The PRA also said motor finance lenders should assess the ability of their motor finance books to withstand a “significant downturn” in used car prices.

It will ask major lenders to estimate the impact on financial performance and capital from a fall in used car prices, in 10% increments (including stresses that are beyond historical experience).

The PRA said firms should cover the three consumer credit products in a level of detail that is proportionate to their importance to each company’s business model and level of exposure, and include quantifiable evidence to support statements and assertions.

The investigations come amid a series of media reports on the consumer finance market, particularly the motor finance sector.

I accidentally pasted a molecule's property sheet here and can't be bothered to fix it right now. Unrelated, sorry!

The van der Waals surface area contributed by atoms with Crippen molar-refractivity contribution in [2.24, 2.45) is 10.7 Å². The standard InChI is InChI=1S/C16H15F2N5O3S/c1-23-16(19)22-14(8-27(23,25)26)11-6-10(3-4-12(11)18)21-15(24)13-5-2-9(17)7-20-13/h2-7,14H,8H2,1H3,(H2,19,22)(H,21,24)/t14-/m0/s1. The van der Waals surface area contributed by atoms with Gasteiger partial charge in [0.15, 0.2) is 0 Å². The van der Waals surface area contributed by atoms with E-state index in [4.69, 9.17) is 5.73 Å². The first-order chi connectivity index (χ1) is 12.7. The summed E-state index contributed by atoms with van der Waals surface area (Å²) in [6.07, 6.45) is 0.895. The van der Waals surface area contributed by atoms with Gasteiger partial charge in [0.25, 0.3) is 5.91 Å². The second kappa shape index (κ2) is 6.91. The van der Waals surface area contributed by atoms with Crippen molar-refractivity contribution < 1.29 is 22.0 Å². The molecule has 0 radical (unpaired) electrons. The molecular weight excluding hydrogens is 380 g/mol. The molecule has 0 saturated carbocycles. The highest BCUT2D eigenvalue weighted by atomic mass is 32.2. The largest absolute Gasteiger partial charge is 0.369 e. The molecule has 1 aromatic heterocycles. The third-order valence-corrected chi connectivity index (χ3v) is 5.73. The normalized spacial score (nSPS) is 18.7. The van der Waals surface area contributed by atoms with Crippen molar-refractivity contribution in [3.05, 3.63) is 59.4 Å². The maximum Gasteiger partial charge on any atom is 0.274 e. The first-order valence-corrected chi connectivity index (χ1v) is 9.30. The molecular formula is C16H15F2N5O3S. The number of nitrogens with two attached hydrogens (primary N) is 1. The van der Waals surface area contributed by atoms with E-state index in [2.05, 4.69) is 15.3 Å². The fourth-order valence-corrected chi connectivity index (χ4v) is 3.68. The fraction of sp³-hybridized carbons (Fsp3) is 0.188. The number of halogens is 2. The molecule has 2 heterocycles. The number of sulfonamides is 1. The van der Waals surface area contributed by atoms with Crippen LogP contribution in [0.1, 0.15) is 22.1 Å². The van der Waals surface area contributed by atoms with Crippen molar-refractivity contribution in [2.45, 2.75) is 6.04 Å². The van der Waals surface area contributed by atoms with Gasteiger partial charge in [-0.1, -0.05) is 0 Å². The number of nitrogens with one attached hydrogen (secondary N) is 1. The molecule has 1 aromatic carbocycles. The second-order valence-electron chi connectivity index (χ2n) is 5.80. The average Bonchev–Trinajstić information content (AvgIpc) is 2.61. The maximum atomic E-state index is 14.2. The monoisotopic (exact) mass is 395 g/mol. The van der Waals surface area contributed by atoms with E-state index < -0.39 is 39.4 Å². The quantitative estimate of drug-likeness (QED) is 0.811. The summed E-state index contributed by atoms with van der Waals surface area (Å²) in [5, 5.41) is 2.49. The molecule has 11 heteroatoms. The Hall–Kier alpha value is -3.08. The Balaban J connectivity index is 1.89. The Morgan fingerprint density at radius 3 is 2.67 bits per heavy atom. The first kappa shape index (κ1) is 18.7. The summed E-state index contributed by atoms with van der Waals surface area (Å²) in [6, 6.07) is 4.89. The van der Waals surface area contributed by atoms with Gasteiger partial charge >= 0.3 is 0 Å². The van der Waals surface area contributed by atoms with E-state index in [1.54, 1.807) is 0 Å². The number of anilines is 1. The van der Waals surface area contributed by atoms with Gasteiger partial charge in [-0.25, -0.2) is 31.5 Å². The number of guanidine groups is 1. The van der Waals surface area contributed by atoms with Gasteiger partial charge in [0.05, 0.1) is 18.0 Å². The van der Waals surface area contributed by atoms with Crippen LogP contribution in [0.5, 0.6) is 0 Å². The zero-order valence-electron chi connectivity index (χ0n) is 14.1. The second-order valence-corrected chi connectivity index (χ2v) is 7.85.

Accusations include claims that motor dealers are offering finance to unsuitable candidates, although the investigators never actually reached the stage of carrying out credit checks, where applications would normally be declined.

The Bank of England governor Mark Carney recently warned the finance industry it is the “first line of defence” in ensuring growing levels of consumer lending don’t create a future financial crisis.

Consumer credit growth has outpaced that of household income over the past year, the bank said, with “notable increases” across credit cards, personal loans and auto finance.

The growing importance of the industry and its critical role in managing consumer finance risk was highlighted by Richard Jones, managing director of Black Horse and chairman of the FLA during a speech to industry leaders at the International Auto Finance Conference recently.

Click here to see a summary of Richard Jones' speech